2c*// the bedrooms

2:12**/ After visiting the rooms downstairs (or on the ground floor, UK; or first floor, US), let us now go upstairs (up one flight of stairs). First we come to the landing on which the first floor rooms (second floor rooms, US) open.

*/ the ground floor (first floor, US)

*/ downstairs

*/ upstairs

*/ to go up one flight of stairs

*/ the steps

*/ the landing

*/ a bedroom

*/ a box-room

*/ a guest room

*/ the first floor, second floor (US)

2:13**/ The bedroom suite generally includes a bed, a wardrobe, a chest of drawers, one or two bedside tables, a dressing table (dresser, US) and a stool to sit on. Modern houses have built-in cupboards or closets.

*/ a bed

*/ a wardrobe

*/ a chest of drawers [tšest әv dro:z]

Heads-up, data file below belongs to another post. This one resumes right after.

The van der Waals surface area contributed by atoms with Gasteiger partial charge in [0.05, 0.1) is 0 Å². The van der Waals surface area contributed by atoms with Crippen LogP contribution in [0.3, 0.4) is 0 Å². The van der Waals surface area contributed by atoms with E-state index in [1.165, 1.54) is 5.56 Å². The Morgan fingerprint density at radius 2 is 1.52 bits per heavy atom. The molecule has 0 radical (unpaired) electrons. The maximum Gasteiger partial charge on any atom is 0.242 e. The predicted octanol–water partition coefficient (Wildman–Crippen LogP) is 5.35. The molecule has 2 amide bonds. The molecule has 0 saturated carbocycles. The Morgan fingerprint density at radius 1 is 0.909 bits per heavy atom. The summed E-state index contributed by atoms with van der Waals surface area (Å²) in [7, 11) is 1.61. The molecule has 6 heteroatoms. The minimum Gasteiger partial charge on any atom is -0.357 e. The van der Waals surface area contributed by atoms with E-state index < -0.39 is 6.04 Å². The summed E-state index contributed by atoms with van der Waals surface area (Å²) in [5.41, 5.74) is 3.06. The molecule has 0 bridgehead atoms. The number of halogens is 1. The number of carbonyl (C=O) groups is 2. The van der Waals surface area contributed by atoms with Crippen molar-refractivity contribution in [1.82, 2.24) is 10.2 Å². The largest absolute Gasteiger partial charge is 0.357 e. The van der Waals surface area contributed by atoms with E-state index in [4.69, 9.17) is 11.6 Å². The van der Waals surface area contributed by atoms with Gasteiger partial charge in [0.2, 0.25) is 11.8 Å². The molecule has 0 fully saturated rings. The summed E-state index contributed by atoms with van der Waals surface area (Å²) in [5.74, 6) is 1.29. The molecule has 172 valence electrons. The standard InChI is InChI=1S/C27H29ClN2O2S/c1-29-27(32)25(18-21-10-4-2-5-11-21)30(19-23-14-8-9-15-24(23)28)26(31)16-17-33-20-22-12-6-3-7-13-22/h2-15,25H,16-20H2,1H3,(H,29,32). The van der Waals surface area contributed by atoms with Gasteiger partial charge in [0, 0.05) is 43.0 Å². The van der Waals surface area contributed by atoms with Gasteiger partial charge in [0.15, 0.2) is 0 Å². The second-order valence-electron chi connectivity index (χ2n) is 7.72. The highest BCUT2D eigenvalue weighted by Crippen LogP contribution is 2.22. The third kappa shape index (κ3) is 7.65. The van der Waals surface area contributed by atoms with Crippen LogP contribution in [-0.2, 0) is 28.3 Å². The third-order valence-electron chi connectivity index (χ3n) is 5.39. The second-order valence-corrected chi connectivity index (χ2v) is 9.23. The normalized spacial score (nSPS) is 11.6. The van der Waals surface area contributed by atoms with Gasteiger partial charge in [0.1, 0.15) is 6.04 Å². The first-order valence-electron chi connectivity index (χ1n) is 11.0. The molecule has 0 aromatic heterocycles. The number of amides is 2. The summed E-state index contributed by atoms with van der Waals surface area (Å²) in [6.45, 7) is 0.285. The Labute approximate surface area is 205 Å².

*/ a bedside table

*/ a dressing table, a dresser (US)

*/ a stool

*/ a closet [klozit]

*/ built-in

2:14**/ The framework of the bed or bedstead supports a mattress and then one or two blankets on the sheets. Finally, you cover the bed with a bedspread (or a quilt), after placing the bolster or pillows in their cases at the head of the bed.

*/ the bedstead

*/ a mattress

*/ to make a bed

*/ a sheet

*/ a blanket

*/ a bedspread

*/ a quilt

*/ a pillow

*/ a bolster

*/ a pillow-case

2:15**/ When it is bedtime, all good children must go to bed. Fred is not the last to go: he feels so sleepy after the day’s work! Sometimes he dozes off in his chair. Grandfather has already gone to sleep in his arm-chair and now he is snoring. When Fred lies down, his younger brother who shares his bedroom is already slumbering, or sleeping peacefully.

*/ bedtime

*/ to feel sleepy

*/ to doze off, to snooze

*/ to go to sleep

*/ to snore

*/ to lie down

*/ to slumber

*/ to sleep